Richard Spencer writes in his Telegraph blog:
Prof Xu [Xu Youyu (徐友渔)] said he was deeply pessimistic about the future. He acknowledged the point that there were leaders now in high office who had very similar experiences to his own – disillusionment with the Cultural Revolution, adoption of a reform agenda, study abroad – but, as he put it, “it is the seat that is important, not the personal view”.
In other words, the very act of joining the apparatus removed any scope for personal opinion to emerge, and by the time you reached the top, it was too late – your mast was firmly attached to the (single) sail. He saw little chance for reform from within.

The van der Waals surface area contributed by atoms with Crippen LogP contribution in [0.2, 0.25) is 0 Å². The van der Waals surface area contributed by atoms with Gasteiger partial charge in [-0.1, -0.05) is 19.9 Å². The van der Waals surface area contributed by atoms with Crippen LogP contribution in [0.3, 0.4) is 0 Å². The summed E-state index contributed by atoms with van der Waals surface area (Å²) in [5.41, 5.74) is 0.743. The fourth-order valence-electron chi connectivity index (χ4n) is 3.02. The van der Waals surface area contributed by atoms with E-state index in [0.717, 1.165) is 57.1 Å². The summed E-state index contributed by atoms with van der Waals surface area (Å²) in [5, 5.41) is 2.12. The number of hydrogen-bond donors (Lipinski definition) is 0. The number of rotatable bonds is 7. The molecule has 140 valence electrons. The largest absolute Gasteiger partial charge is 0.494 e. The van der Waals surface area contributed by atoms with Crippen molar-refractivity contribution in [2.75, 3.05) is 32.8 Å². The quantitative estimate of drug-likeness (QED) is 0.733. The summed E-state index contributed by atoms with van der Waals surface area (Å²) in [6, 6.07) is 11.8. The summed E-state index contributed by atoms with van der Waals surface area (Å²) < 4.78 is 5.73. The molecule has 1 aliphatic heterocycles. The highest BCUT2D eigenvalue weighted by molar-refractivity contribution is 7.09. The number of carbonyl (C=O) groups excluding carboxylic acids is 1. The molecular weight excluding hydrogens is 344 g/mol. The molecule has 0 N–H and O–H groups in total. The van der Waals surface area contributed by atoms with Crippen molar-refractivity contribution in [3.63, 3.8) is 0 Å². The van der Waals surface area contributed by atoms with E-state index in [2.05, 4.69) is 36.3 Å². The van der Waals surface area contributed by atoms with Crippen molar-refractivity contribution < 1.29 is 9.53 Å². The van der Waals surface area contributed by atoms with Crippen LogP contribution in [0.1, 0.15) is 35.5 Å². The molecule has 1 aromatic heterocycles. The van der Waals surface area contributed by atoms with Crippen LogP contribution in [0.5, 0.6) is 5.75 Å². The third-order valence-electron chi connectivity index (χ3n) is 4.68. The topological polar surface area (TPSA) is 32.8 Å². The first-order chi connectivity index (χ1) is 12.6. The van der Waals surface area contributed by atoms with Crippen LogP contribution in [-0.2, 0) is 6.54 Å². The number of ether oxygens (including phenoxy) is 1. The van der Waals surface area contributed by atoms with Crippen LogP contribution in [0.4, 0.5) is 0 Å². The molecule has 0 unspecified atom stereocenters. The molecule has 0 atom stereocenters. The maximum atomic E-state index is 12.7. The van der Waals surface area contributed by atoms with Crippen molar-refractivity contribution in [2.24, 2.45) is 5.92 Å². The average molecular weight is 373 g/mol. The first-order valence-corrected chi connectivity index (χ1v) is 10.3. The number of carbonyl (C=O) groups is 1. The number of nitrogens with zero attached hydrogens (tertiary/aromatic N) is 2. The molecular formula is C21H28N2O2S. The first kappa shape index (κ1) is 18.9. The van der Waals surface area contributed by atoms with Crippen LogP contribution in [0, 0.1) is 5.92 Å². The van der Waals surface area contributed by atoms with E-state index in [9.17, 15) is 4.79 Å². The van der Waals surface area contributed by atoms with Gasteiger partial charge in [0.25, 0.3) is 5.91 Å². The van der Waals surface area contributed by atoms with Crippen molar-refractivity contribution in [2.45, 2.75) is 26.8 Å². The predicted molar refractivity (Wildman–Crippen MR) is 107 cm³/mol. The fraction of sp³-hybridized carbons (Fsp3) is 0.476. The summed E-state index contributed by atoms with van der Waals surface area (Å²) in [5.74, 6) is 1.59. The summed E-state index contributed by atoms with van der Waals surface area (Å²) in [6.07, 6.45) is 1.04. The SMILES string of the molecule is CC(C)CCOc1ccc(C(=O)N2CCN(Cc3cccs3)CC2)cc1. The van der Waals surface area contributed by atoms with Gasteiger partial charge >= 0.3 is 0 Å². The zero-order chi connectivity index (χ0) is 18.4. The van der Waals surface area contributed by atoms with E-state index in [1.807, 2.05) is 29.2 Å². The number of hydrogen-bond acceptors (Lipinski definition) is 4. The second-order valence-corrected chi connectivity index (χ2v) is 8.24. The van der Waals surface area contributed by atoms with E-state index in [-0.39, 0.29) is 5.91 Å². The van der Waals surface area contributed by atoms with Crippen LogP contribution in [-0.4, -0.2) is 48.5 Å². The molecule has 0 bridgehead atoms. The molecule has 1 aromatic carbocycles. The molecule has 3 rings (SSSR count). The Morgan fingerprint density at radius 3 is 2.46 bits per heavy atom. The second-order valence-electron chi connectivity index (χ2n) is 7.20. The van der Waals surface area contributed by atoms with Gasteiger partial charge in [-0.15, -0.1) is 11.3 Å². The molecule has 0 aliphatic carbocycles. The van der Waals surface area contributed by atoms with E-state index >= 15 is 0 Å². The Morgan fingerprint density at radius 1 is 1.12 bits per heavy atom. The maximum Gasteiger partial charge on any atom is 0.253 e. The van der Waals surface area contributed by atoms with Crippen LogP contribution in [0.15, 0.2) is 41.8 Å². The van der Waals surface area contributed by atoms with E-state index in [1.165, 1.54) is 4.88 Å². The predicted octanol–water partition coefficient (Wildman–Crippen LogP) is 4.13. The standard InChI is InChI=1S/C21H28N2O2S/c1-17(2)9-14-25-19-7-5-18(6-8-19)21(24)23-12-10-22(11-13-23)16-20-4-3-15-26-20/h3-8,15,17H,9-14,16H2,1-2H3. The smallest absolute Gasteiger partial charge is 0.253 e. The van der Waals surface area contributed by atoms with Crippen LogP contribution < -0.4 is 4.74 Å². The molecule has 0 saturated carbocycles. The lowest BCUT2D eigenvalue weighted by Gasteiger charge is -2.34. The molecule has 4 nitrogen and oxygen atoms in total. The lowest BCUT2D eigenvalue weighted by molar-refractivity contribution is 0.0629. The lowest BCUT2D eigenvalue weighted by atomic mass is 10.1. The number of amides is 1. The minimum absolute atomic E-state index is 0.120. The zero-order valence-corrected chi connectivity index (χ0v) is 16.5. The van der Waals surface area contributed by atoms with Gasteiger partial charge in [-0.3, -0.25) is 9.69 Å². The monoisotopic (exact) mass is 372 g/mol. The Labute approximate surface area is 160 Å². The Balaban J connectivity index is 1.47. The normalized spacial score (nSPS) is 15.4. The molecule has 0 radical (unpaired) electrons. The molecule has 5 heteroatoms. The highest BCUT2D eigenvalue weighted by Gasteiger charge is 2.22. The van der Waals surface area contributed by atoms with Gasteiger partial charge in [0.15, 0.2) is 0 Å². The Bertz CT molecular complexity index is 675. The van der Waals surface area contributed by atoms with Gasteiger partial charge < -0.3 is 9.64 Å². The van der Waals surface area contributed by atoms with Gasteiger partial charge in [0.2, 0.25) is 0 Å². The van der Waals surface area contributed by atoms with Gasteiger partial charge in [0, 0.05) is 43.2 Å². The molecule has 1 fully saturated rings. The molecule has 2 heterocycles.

In these circumstances, the only position for intellectuals such as him was to stand apart and hold on to their personal truths, such as those espoused in the Charter.
In fact, elsewhere in the interview he was less bleak. He rightly located some of the arguments about the Charter in the very lively debate in China’s intellectual world, including newspapers, between those who believe that notions of human rights, freedom of speech and democracy and so on are “universal values” to which China should ascribe, or whether they are Western values which West-friendly academics (such as him) are trying to impose on an unwilling and unready nation. Prof Xu, needless to say, argues for the former, and wonders whether those who argue against are really serious. What world do they believe in?